Easter Sunday in this place is different than it is in the USA. There is no talk of family meals or imaginary rabbits, or chocolate or jelly beans. No, Easter Sunday here is like any other Sunday–just another day of the week. But even in a place such as this, the Church lives.
We journey to the edge of the city that morning. We are not sure exactly where we are going, so the taxi drops us off in the vicinity of our destination and we walk the rest of the way. As we draw closer, our guide informs us that we will be worshiping in a legally sanctioned international church. “They meet in the place where they burn bodies,” she says, not knowing the word for it in English. We say, “oh, you mean a crematorium?” She confirms, and we continue walking.
The building is a whitewashed brick chapel with a large redbrick smoke stack jutting at least 75 feet into the morning sky. The road leading down to it is busy with foot traffic. We join the international believers as we journey to the building. When we enter the sanctuary the service is already in motion. Rows and rows of fellow believers are seated in chairs that fill the chapel. The atmosphere is different than other churches I have been in. People here don’t dance like Africans, or stand like Americans, but they sit, while they sing worship to Jesus—and that’s okay.
The sermon is orated bilingually by an American man, and a local man. It is not flashy, or acted out, it does not rely on any multi-media applications. It is simply an oration of the word of God. It is a veneration of the person and work of Christ on the cross and ultimately an illustration of the amazing Gospel that is revealed in the resurrection of Christ.
When the sermon is over, the church is dismissed and everyone goes about their business. Our after church Easter meal is very non-traditional and our company a bit different than we were used to. But it is still one of my favorite celebrations of Easter ever—there were no distractions from the main thing. It was all about Jesus, and that’s it.
In recent months I have thought a lot about this Easter in a land not so close to home and it has led me to begin reflecting on the global reality of the Church. Not just the local body of believers, but the “Big C” Church; the entire family of God. I have thought about where we were the week after Easter. How we were once again among believers. Though, we were in a different country and a different building, we were still taking part in the same Church. The church that we stood in that day existed within a geographic land mass that reviles those who choose to follow Jesus. Its very presence is one of those “but, God” kinds of events. I also thought about the churches that I have been a part of in Africa. Small 10 person churches held in mud brick buildings, all the way up to large 1000 person churches held in glass cathedrals; from the Hadza church to the Maasai church, to churches in places like Nairobi. And finally I have thought on the churches that are so close to home—the American churches that have played such a major role in my life. And in all my ponderings on the Church I have learned just a few important things.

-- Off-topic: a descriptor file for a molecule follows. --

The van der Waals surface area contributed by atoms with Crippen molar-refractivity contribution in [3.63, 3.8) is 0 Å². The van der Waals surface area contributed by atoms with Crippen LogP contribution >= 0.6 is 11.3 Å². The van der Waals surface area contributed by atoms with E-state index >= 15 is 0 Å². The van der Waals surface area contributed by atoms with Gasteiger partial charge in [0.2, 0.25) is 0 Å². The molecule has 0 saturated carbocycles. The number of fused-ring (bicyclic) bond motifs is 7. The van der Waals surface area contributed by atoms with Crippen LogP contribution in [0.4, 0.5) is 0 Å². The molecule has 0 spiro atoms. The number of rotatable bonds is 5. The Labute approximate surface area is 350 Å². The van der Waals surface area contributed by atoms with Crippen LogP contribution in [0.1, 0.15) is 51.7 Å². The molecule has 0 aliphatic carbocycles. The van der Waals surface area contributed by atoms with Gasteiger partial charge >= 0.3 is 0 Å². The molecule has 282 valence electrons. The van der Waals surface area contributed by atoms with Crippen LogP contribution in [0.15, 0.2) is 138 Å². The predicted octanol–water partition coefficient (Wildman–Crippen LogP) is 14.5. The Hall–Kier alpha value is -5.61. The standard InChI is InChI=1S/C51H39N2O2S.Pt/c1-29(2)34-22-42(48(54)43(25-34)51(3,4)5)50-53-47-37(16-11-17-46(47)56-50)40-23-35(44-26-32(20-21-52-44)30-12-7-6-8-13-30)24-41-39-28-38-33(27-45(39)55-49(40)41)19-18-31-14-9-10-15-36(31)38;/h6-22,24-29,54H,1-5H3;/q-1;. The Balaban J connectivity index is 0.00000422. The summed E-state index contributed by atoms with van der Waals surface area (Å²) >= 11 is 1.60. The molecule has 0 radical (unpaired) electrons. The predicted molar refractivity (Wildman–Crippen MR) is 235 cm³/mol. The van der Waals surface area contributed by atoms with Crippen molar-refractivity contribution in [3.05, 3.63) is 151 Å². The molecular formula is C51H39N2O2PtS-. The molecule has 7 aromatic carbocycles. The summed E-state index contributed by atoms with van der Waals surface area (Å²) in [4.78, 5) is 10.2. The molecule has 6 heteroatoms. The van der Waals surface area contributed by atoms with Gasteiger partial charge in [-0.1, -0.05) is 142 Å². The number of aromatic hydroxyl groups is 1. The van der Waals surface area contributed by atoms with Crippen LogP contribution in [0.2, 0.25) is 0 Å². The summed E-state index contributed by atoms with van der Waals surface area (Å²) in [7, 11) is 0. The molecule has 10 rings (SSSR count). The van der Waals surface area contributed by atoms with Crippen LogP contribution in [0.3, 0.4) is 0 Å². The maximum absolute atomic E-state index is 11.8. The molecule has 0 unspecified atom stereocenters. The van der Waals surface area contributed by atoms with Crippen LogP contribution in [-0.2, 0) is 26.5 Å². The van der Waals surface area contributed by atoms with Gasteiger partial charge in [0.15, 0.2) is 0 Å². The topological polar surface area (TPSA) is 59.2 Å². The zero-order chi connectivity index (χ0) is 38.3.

I have learned to see God’s vision for the Church. I have grown in reverence for it. I have begun to see the Church with a wider lens. I have begun to see it as prolific, as ordained. I have realized that it is so much bigger than I ever considered. That it is a multi-ethnic, multi-lingual, multi-generational, living body of Jesus followers, God fearers, and Holy Spirit bearers. It is cross cultural, time transcendent, and global. And it thrives in even the darkest places on earth. It has hit me that even in spite of all its downfalls and weaknesses and shortcomings that the Church is doing some amazing things in the world under the leadership of Christ and in the power of the Holy Spirit. I love how it breaks through impossible barriers, how it grows stronger in the face of great opposition, and how it breaths the breath and life of God wherever it goes.
I am utterly astounded by the vastness and strength and power of the Church. Not in a geopolitical way, but in the way that it is so frequently carried by faithful feet into some of the darkest, most unlikely places on earth. It is utterly prolific. It exists on every continent and in every nation. It exists even in nations that believe they have expelled it from their midst. And it is not dead, NO! It is alive and thriving and fulfilling God’s mission to reach the world, and meeting people’s needs, and loving them passionately with Christ-like love! That’s right, it is nowhere near dead, but is as alive as every born again believer of whom it is composed.
I love the Church! And I love God, who called it into being! It is Amazing!
Thinking back on that Easter in a land far from home I have learned a lot about the Church. And I have gained this one final thought:
There we stood in a crematorium sanctuary. In a building where they burn bodies and remember the dead, on an Easter Sunday nearly 2000 years after our King Jesus became the first and only person in history to concur death. And we worshiped alongside international believers who, just as we did, heard the Gospel from the mouths of faithful saints, who also heard it from the mouths of faithful saints, who generations before heard it from the mouth of Christ himself. And there we were celebrating Christ’s life and our new life in him—conquering death—in that crematorium sanctuary.